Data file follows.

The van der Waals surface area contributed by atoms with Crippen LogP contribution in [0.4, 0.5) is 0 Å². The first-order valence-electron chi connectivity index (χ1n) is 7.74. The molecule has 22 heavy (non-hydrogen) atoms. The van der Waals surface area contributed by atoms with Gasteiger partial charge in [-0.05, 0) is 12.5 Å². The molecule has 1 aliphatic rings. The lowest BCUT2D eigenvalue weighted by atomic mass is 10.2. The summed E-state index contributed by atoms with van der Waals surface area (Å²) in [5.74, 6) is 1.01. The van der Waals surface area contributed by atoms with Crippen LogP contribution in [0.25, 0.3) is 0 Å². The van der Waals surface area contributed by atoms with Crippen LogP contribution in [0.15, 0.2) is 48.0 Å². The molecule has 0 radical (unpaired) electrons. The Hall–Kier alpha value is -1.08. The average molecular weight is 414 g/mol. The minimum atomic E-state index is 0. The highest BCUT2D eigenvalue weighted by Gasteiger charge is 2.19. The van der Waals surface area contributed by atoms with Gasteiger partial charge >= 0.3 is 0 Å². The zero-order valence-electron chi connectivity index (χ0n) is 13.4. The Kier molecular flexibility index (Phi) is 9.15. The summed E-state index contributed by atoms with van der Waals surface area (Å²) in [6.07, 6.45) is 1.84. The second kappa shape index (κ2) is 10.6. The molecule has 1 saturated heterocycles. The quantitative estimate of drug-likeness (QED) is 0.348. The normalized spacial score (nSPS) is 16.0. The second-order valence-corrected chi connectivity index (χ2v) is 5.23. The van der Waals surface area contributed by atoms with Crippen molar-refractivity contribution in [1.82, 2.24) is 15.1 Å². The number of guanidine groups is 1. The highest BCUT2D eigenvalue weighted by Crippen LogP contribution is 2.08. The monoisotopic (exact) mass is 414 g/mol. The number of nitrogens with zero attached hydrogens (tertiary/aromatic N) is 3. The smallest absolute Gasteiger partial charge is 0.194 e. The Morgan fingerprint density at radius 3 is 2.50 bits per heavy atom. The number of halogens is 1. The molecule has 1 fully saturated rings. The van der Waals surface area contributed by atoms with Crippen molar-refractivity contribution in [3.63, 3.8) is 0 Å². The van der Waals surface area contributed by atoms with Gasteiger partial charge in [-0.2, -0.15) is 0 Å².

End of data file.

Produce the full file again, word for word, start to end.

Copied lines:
The van der Waals surface area contributed by atoms with Crippen LogP contribution in [0.4, 0.5) is 0 Å². The first-order valence-electron chi connectivity index (χ1n) is 7.74. The molecule has 22 heavy (non-hydrogen) atoms. The van der Waals surface area contributed by atoms with Gasteiger partial charge in [-0.05, 0) is 12.5 Å². The molecule has 1 aliphatic rings. The lowest BCUT2D eigenvalue weighted by atomic mass is 10.2. The summed E-state index contributed by atoms with van der Waals surface area (Å²) in [5.74, 6) is 1.01. The van der Waals surface area contributed by atoms with Crippen LogP contribution in [0.25, 0.3) is 0 Å². The van der Waals surface area contributed by atoms with Crippen LogP contribution in [0.15, 0.2) is 48.0 Å². The molecule has 0 radical (unpaired) electrons. The Hall–Kier alpha value is -1.08. The average molecular weight is 414 g/mol. The minimum atomic E-state index is 0. The highest BCUT2D eigenvalue weighted by Gasteiger charge is 2.19. The van der Waals surface area contributed by atoms with Gasteiger partial charge >= 0.3 is 0 Å². The zero-order valence-electron chi connectivity index (χ0n) is 13.4. The Kier molecular flexibility index (Phi) is 9.15. The summed E-state index contributed by atoms with van der Waals surface area (Å²) in [6.07, 6.45) is 1.84. The second kappa shape index (κ2) is 10.6. The molecule has 1 saturated heterocycles. The quantitative estimate of drug-likeness (QED) is 0.348. The normalized spacial score (nSPS) is 16.0. The second-order valence-corrected chi connectivity index (χ2v) is 5.23. The van der Waals surface area contributed by atoms with Crippen molar-refractivity contribution in [1.82, 2.24) is 15.1 Å². The number of guanidine groups is 1. The highest BCUT2D eigenvalue weighted by Crippen LogP contribution is 2.08. The monoisotopic (exact) mass is 414 g/mol. The number of nitrogens with zero attached hydrogens (tertiary/aromatic N) is 3. The smallest absolute Gasteiger partial charge is 0.194 e. The Morgan fingerprint density at radius 3 is 2.50 bits per heavy atom. The number of halogens is 1. The molecule has 1 fully saturated rings. The van der Waals surface area contributed by atoms with Crippen molar-refractivity contribution in [3.63, 3.8) is 0 Å². The van der Waals surface area contributed by atoms with Gasteiger partial charge in [-0.2, -0.15) is 0 Å².